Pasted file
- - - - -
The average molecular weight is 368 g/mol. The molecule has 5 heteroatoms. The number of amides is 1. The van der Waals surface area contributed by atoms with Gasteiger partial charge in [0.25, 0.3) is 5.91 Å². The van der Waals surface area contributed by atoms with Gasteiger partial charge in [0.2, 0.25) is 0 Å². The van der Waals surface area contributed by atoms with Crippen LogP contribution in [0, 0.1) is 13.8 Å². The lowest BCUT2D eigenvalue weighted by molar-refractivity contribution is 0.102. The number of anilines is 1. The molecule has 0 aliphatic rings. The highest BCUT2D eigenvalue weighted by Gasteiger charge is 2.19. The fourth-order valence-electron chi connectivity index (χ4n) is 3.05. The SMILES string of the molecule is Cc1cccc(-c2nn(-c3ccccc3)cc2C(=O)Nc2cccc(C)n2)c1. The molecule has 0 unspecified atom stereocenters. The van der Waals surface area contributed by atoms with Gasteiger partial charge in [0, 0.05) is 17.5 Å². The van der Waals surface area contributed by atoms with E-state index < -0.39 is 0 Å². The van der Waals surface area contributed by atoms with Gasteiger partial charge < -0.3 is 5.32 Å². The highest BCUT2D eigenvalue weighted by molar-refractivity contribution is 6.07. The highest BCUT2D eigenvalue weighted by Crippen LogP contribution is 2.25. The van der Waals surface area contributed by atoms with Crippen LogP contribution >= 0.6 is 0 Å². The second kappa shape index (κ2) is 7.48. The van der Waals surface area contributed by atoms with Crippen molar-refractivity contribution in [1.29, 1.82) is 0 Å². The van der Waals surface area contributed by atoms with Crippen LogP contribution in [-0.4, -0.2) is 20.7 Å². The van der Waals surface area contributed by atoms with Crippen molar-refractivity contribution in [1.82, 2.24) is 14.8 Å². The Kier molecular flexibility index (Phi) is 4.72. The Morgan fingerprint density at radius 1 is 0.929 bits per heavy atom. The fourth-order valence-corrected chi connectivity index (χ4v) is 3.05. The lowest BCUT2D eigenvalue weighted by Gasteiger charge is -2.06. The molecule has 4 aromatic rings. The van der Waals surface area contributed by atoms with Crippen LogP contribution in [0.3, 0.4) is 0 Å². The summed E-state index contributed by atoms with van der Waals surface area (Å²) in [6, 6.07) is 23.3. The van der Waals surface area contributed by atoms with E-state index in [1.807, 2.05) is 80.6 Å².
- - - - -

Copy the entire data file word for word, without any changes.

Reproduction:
The average molecular weight is 368 g/mol. The molecule has 5 heteroatoms. The number of amides is 1. The van der Waals surface area contributed by atoms with Gasteiger partial charge in [0.25, 0.3) is 5.91 Å². The van der Waals surface area contributed by atoms with Gasteiger partial charge in [0.2, 0.25) is 0 Å². The van der Waals surface area contributed by atoms with Crippen LogP contribution in [0, 0.1) is 13.8 Å². The lowest BCUT2D eigenvalue weighted by molar-refractivity contribution is 0.102. The number of anilines is 1. The molecule has 0 aliphatic rings. The highest BCUT2D eigenvalue weighted by Gasteiger charge is 2.19. The fourth-order valence-electron chi connectivity index (χ4n) is 3.05. The SMILES string of the molecule is Cc1cccc(-c2nn(-c3ccccc3)cc2C(=O)Nc2cccc(C)n2)c1. The molecule has 0 unspecified atom stereocenters. The van der Waals surface area contributed by atoms with Gasteiger partial charge in [0, 0.05) is 17.5 Å². The van der Waals surface area contributed by atoms with E-state index < -0.39 is 0 Å². The van der Waals surface area contributed by atoms with Gasteiger partial charge < -0.3 is 5.32 Å². The highest BCUT2D eigenvalue weighted by molar-refractivity contribution is 6.07. The highest BCUT2D eigenvalue weighted by Crippen LogP contribution is 2.25. The van der Waals surface area contributed by atoms with Crippen LogP contribution >= 0.6 is 0 Å². The second kappa shape index (κ2) is 7.48. The van der Waals surface area contributed by atoms with Crippen molar-refractivity contribution in [1.29, 1.82) is 0 Å². The van der Waals surface area contributed by atoms with Crippen LogP contribution in [-0.4, -0.2) is 20.7 Å². The van der Waals surface area contributed by atoms with Crippen molar-refractivity contribution in [1.82, 2.24) is 14.8 Å². The Kier molecular flexibility index (Phi) is 4.72. The Morgan fingerprint density at radius 1 is 0.929 bits per heavy atom. The fourth-order valence-corrected chi connectivity index (χ4v) is 3.05. The lowest BCUT2D eigenvalue weighted by Gasteiger charge is -2.06. The molecule has 4 aromatic rings. The van der Waals surface area contributed by atoms with Crippen LogP contribution in [0.3, 0.4) is 0 Å². The summed E-state index contributed by atoms with van der Waals surface area (Å²) in [6, 6.07) is 23.3. The van der Waals surface area contributed by atoms with E-state index in [1.807, 2.05) is 80.6 Å².